I assured him that I was different and have survived against all odds, that a higher source, God, was sustaining my life while answers were trying to be found. I understood the critical nature of my health but also that I know some way, some how, I will find answers. I pleaded for him to give it a shot, just see if he looked a little deeper and had any feelings or ideas to try. He went on to express that with doctors, most things are proven. He expressed his condolences and told me he would wave the fee for the appointment. He wished me the best and again reminded me to not spend all my time searching and spend time with those I love.
As I walked out of the appointment, my mother in law looked at her watch. Shocked that my hour appointment ended in less than ten minutes.
I called Thomas and relayed the events and the words expressed by this new specialists that was supposed to have all the answers. Usually in cases like this I feel a major let down. I feel hopeless, if only for a little while. However, today, I felt hope. I was as sure of my feelings as I was of the words that had just been spoken by the doctor.
The day went on and I pondered his words. I pleaded with my Savior for direction, understanding and guidance, trying to find any clues within the appointment that could lead me to another source, another doctor, another direction or enlighten me at all regarding the words spoken. I just knew this appointment would lead to answers and felt so reassured that this was the path.
Over the next couple of days, I continued to ponder the words spoken. I prayed for guidance, understanding and pleaded I would understand what my next step was and where I should concentrate my next efforts. That reassuring peace from my Savior never left, although I wasn't sure of my next step, I knew He was still by my side.
A couple of days later while pondering and praying for answers, a feeling came over me. Doctors practice what they have been taught. Doctors piece together symptoms and complete a puzzle to a diagnosis. Once a diagnosis is made, doctors have an idea of how to fix it because of their practice and training. If I am the only living patient with this diagnosis or disease, then treatment isn't known. Doctors don't know how to fix what hasn't been discovered. I felt peace as my understanding was enlightened by the Spirit. Doctors practice what researchers have figured out. Hence the need for breast cancer research, more research conducted on autism and all the brilliant researches that take the unknown and find a cure.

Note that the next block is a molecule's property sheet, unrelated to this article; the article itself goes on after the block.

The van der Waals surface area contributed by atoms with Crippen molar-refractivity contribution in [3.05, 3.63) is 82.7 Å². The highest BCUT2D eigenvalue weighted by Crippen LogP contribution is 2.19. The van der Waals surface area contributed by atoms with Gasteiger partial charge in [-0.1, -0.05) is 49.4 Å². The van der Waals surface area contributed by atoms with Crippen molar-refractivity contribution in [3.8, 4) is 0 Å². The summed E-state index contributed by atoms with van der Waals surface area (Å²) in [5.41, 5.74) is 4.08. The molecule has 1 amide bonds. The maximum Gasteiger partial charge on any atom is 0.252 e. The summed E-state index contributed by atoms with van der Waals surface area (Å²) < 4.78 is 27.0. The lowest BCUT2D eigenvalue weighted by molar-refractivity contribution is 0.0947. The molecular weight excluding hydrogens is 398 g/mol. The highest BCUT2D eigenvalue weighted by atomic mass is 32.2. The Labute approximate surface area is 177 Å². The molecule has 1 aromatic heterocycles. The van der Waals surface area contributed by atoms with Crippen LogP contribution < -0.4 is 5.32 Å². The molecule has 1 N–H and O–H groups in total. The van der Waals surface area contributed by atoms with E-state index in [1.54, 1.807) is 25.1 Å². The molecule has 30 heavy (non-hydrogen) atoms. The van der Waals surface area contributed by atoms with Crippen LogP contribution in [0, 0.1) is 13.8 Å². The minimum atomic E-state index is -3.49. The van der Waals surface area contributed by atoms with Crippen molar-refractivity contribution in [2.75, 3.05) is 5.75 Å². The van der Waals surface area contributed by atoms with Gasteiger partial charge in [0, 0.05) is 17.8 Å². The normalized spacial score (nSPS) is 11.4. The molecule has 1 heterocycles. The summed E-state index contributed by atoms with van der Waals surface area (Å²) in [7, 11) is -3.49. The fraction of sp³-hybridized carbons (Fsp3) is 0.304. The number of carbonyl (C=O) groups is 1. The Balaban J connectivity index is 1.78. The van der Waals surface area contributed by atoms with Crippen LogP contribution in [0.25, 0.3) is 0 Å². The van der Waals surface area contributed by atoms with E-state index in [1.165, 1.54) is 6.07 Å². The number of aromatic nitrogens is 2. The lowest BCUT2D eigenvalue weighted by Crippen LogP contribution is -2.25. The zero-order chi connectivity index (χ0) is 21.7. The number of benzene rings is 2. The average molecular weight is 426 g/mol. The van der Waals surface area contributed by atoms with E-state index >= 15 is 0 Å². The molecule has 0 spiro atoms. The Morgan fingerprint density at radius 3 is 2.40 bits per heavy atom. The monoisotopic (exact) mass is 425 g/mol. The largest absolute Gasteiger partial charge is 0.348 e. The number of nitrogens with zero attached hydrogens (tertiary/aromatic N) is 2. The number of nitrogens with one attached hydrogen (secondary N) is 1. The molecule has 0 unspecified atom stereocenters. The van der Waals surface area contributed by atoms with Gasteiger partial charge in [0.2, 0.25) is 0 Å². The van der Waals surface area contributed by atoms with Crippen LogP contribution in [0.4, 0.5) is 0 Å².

Like a light bulb flipped on, the path was clear for the first time in a long while. Doctors practice medicine. Researchers are the ones that discover new cures and new treatments. I have been going about this wrong. I've been seeking help by those that treat what has already been figure out. I need to find a researcher willing to take on a new project.....me!
My new plan....find a research phd that can help me to figure this out. I need to plead with one to not only help me, but possibly, while helping me find a cure, many countless other lives are spared. So my quest continues but down an entirely new path.
I'm grateful for a loving Savior that assures me that answers will be found. Even in unlikely places when doctors are telling you that your days are numbered and to give up. And while I am searching for a research doctor, I will continue to do what I have been...loving and spending time when those beloved family members and friends that I cherish. It's good advice to express love and treasure relationships, no matter the situation.